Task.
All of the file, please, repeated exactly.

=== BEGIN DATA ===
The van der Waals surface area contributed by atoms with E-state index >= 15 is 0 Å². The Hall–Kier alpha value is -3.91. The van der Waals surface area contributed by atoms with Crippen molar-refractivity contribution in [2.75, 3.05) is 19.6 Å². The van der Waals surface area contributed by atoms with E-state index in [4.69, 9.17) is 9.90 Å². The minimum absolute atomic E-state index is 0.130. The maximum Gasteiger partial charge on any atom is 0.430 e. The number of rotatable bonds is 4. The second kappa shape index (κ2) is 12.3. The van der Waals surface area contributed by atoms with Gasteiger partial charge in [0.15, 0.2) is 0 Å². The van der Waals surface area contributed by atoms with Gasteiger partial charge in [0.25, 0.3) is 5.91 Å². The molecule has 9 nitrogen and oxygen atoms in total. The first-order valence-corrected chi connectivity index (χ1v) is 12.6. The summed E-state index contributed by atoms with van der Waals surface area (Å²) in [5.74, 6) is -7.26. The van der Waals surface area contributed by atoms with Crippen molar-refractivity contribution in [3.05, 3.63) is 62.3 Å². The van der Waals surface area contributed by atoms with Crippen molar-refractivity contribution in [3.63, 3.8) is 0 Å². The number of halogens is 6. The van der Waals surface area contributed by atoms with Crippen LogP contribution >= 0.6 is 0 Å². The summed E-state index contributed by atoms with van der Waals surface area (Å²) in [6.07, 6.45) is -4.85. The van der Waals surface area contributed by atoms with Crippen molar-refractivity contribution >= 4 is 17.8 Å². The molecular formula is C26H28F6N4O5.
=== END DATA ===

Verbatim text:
The van der Waals surface area contributed by atoms with E-state index >= 15 is 0 Å². The Hall–Kier alpha value is -3.91. The van der Waals surface area contributed by atoms with Crippen molar-refractivity contribution in [2.75, 3.05) is 19.6 Å². The van der Waals surface area contributed by atoms with E-state index in [4.69, 9.17) is 9.90 Å². The minimum absolute atomic E-state index is 0.130. The maximum Gasteiger partial charge on any atom is 0.430 e. The number of rotatable bonds is 4. The second kappa shape index (κ2) is 12.3. The van der Waals surface area contributed by atoms with Gasteiger partial charge in [0.15, 0.2) is 0 Å². The van der Waals surface area contributed by atoms with Gasteiger partial charge in [0.25, 0.3) is 5.91 Å². The molecule has 9 nitrogen and oxygen atoms in total. The first-order valence-corrected chi connectivity index (χ1v) is 12.6. The summed E-state index contributed by atoms with van der Waals surface area (Å²) in [5.74, 6) is -7.26. The van der Waals surface area contributed by atoms with Crippen molar-refractivity contribution in [3.05, 3.63) is 62.3 Å². The van der Waals surface area contributed by atoms with Crippen molar-refractivity contribution in [3.63, 3.8) is 0 Å². The number of halogens is 6. The van der Waals surface area contributed by atoms with Crippen LogP contribution >= 0.6 is 0 Å². The summed E-state index contributed by atoms with van der Waals surface area (Å²) in [6.07, 6.45) is -4.85. The van der Waals surface area contributed by atoms with Crippen molar-refractivity contribution >= 4 is 17.8 Å². The molecular formula is C26H28F6N4O5.